We are always looking at workplace violence, street violence and domestic violence from the point of view of you as the victim. In our workplace violence training and in our de-escalation courses we start at the flash point, when things have blown up in your face and someone is threatening or attacking you. That is the “point of purchase” or the moment when the violent confrontation hits. You either succeed in verbally defusing the violent confrontation or you manage to escape or perhaps you physically overcome the attacker, which latter option could leave you facing legal consequences. * On that last point there is in law what is called the “eggshell cranium rule”. This came from a case in which someone shoved someone but not that hard.
The victim fell and his head broke and he died. It turned out he had a medical condition of an unusually thin skull but the court found that the defendant must “take their victims as he finds them.” In other words you broke it, you bought it.
Or you succeed in doing none of the three options above and you end up being physically attacked or killed. You join the statistics. Those statistics are about nineteen people per week murdered at their workplace in the U.S.
Despite that horrendous statistic which has been typical for the past couple decades and rising, and we suspect will be a lot worse for 2020 and particularly for 2021 once the data is all in, your individual chances of facing a truly violent encounter are still more on the once-or-twice-in-a-lifetime order, unless of course you are a police officer, security guard, or, sadly enough, you work in healthcare which has four times the average rate of workplace violence. Other professions and jobs such as teachers, hospitality workers, big box, fast food, airline and transportation also are on the higher end of the scale of risk.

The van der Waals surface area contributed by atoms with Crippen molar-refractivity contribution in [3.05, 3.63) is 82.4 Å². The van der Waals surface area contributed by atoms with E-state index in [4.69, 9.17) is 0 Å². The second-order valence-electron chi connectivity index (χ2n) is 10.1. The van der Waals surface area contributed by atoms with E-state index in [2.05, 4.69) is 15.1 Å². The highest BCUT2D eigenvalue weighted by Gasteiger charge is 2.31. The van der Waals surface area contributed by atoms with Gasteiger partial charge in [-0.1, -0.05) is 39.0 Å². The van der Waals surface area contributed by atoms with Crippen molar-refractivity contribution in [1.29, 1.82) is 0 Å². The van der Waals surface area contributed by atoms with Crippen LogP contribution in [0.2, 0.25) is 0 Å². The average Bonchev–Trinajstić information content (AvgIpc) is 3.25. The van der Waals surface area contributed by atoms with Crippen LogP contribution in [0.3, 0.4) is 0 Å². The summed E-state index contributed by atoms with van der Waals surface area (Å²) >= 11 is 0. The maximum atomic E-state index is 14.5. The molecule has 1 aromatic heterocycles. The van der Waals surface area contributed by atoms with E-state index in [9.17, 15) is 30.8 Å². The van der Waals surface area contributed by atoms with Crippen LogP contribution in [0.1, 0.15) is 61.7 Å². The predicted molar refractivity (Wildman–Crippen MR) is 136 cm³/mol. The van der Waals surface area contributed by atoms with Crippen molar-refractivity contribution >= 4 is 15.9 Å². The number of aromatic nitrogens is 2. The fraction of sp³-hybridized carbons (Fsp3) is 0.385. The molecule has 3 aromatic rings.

But in this article let’s look at the other end of the scale: the little fights and arguments that can happen daily or many times a day. This is the death by a thousand cuts. This is the misery of living amongst a bunch of crazy people and maybe, just possibly, and even if not intentionally just being one of them yourself.
One way to not start a fight is to not be there, but in the following very unusual way. This is based on a concept by a Harvard Business School professor who was a master negotiator. Pardon me but I forget his name. He called it “Go to the mezzanine.” When you are arguing or negotiating, see yourself as if from above, as if you were on a mezzanine staring down at yourself on the floor below. Now if the other person says something insulting or irksome, you are not really there. You are above it. You control the pieces on the chessboard, and one of the pieces is you. Another way to look at it is that you are transparent and the stuff – the words, the challenges – just passes right through you.